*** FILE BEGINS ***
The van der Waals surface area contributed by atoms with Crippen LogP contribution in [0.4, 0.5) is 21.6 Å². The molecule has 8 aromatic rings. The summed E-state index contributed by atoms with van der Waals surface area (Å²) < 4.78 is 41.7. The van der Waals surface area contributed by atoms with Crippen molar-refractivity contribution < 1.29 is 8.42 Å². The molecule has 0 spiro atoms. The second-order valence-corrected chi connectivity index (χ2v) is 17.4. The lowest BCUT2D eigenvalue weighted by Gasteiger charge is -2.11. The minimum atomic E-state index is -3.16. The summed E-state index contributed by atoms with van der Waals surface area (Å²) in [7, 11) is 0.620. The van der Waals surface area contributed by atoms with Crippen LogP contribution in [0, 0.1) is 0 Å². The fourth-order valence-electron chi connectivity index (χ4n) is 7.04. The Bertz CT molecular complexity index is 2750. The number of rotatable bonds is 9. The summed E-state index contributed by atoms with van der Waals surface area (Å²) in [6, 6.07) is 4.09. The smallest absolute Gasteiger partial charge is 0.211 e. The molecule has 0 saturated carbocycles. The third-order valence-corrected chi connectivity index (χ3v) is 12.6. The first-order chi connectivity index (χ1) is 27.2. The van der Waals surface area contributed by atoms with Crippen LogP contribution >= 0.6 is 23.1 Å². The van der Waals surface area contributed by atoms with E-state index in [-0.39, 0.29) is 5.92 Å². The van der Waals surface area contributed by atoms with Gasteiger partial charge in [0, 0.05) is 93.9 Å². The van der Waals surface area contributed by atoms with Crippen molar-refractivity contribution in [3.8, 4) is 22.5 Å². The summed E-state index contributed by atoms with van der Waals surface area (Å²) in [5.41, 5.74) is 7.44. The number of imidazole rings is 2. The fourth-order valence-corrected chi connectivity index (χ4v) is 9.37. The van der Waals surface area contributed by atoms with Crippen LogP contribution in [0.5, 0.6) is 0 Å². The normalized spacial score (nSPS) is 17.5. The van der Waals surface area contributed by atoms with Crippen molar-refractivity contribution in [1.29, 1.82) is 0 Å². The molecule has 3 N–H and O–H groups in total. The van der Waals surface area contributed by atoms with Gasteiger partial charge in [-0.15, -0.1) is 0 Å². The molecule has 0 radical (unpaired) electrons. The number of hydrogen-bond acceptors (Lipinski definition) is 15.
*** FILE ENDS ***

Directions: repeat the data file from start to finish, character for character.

The van der Waals surface area contributed by atoms with Crippen LogP contribution in [0.4, 0.5) is 21.6 Å². The molecule has 8 aromatic rings. The summed E-state index contributed by atoms with van der Waals surface area (Å²) < 4.78 is 41.7. The van der Waals surface area contributed by atoms with Crippen molar-refractivity contribution < 1.29 is 8.42 Å². The molecule has 0 spiro atoms. The second-order valence-corrected chi connectivity index (χ2v) is 17.4. The lowest BCUT2D eigenvalue weighted by Gasteiger charge is -2.11. The minimum atomic E-state index is -3.16. The summed E-state index contributed by atoms with van der Waals surface area (Å²) in [7, 11) is 0.620. The van der Waals surface area contributed by atoms with Crippen LogP contribution in [0, 0.1) is 0 Å². The fourth-order valence-electron chi connectivity index (χ4n) is 7.04. The Bertz CT molecular complexity index is 2750. The number of rotatable bonds is 9. The summed E-state index contributed by atoms with van der Waals surface area (Å²) in [6, 6.07) is 4.09. The smallest absolute Gasteiger partial charge is 0.211 e. The molecule has 0 saturated carbocycles. The third-order valence-corrected chi connectivity index (χ3v) is 12.6. The first-order chi connectivity index (χ1) is 27.2. The van der Waals surface area contributed by atoms with Crippen LogP contribution >= 0.6 is 23.1 Å². The van der Waals surface area contributed by atoms with E-state index in [-0.39, 0.29) is 5.92 Å². The van der Waals surface area contributed by atoms with Gasteiger partial charge in [0, 0.05) is 93.9 Å². The van der Waals surface area contributed by atoms with Crippen molar-refractivity contribution in [3.8, 4) is 22.5 Å². The summed E-state index contributed by atoms with van der Waals surface area (Å²) in [5.41, 5.74) is 7.44. The number of imidazole rings is 2. The fourth-order valence-corrected chi connectivity index (χ4v) is 9.37. The van der Waals surface area contributed by atoms with Crippen LogP contribution in [0.5, 0.6) is 0 Å². The normalized spacial score (nSPS) is 17.5. The van der Waals surface area contributed by atoms with Crippen molar-refractivity contribution in [1.29, 1.82) is 0 Å². The molecule has 3 N–H and O–H groups in total. The van der Waals surface area contributed by atoms with Gasteiger partial charge in [-0.15, -0.1) is 0 Å². The molecule has 0 radical (unpaired) electrons. The number of hydrogen-bond acceptors (Lipinski definition) is 15.